30 January 2009

Watering the Seeds of Doubt

Jamelie Hassan's garden of light questions the process of peace

Miriam Jordan and Julian Haladyn
The Lester B Pearson Garden for Peace and Understanding was designed by the landscape architect Paul Ehnes in the grounds of Victoria University in the University of Toronto. It commemorates the life of Pearson, who graduated from Victoria University in 1919 and served as Chancellor from 1952-1959. As the fourteenth Prime Minister of Canada and the 1957 recipient of the Nobel Peace Prize, Pearson was a fierce advocate for peace who, as the inscription on the railing overlooking the garden reads, 'established Canada's reputation in the 20th Century as one of the world's great peacekeeping nations and helped define Canada's modern foreign policy'.

A small waterfall flows from beneath this railing and cascades into a calm pool of water surrounded by a lush perennial garden that includes bugleweed, anemones, coneflowers, globe thistle and heuchera.1 Flat stones in the pool make a shallow, gradated water garden, punctuated by larger rocks similar to the space in a Japanese garden. The calm and peaceful atmosphere of this tribute to Pearson comes from Paul Ehnes' use of 'water in all of its states to illustrate the process of education which is essential for peace'. 2

The winner of the 2001 Governor-General's Award in Visual and Media Arts, Jamelie Hassan's practice as a Lebanese-Canadian artists, writer and curator often confronts issues of colonialism, patriarchy, militarism, censorship, sexuality and cultural identity. She explores personal and public histories often ignored in public discourse, such as the salient fact that peace is not a daily reality for all too many people throughout the world. She chose the Lester B Pearson Garden as the context for her installation Garden of Light, a site-specific artwork that was part of Nuit Blanche, an all-night art event that took place the night of September 30, 2006. This event featured more than 130 contemporary art projects that interacted with other sites throughout Toronto, including Maize Barbacoa, a corn roast in Yorkville Park by Hassan's partner Ron Benner.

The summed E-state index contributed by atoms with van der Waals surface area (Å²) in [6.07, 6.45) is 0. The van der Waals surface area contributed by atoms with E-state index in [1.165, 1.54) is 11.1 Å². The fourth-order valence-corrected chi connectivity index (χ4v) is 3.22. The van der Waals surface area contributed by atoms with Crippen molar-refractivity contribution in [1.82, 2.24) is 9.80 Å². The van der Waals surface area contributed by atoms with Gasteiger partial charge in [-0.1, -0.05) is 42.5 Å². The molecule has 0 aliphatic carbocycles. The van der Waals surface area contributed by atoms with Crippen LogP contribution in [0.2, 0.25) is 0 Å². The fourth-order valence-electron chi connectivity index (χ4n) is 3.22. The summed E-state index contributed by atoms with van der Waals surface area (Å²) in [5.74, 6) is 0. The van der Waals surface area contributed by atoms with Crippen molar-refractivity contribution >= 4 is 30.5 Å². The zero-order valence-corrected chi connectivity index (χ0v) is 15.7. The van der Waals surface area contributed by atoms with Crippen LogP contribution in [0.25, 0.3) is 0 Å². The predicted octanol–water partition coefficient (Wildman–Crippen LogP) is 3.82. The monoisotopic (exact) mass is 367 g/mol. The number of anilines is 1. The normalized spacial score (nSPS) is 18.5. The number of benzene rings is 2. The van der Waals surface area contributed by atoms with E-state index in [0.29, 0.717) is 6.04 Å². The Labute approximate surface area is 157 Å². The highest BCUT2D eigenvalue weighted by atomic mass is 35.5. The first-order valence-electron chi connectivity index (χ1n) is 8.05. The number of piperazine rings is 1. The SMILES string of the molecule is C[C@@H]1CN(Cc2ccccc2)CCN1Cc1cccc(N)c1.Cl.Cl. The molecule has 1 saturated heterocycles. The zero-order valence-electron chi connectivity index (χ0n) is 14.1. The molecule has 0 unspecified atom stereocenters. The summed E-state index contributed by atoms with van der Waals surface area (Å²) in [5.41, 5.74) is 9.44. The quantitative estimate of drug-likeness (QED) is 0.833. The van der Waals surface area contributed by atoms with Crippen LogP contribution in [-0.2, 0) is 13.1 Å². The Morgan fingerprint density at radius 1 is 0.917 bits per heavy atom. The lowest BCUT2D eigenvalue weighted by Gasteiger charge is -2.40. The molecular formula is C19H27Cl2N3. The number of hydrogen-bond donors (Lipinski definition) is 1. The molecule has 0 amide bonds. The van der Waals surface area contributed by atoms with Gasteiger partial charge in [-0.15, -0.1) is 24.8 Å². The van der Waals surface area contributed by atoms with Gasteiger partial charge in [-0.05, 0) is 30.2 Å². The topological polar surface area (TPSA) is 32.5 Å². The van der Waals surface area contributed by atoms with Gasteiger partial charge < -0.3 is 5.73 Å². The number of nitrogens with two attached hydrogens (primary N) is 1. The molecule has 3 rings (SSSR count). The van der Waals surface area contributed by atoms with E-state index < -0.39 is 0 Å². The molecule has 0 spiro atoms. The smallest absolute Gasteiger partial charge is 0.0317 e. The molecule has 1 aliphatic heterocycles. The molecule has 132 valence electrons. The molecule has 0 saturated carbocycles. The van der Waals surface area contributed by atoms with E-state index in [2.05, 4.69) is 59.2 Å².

For Garden of Light, Hassan added night-blooming lilies, plastic flowers that let of a soft glimmer of light when placed in the water and, also in the pool, a series of 10 letter-shaped ceramic pieces that spell the word 'eventually'. Through these elements, Hassan invited spectators to reconsider the concepts of peace and understanding specifically where Ehnes used water as a symbol for the process of peace.

The most interactive element of Hassan's installation was the glowing plastic flowers which could be seen floating throughout the space of the pool adding an intimate illumination to the garden. The flowers were transformed into an element of delight. When people realised that the flowers stopped glowing when removed from the water, they started to play with these flowers, picking them up and throwing them back into the water as through making wishes. This interactivity between the spectators and Garden of Light turned the calm, passive and meditative space of the Lester B Pearson Garden for Peace and Understanding into an arena of communal activity. By relating this participatory project to the conceptual construction of the garden itself (water as symbolic of peace and understanding), Hassan invited the spectators to become participants, actively working towards peace through the communality of play. The coming together of spectators from all walks of life during this one-night encounter illustrates the necessity for people to work together to forge real and enduring peace throughout the world.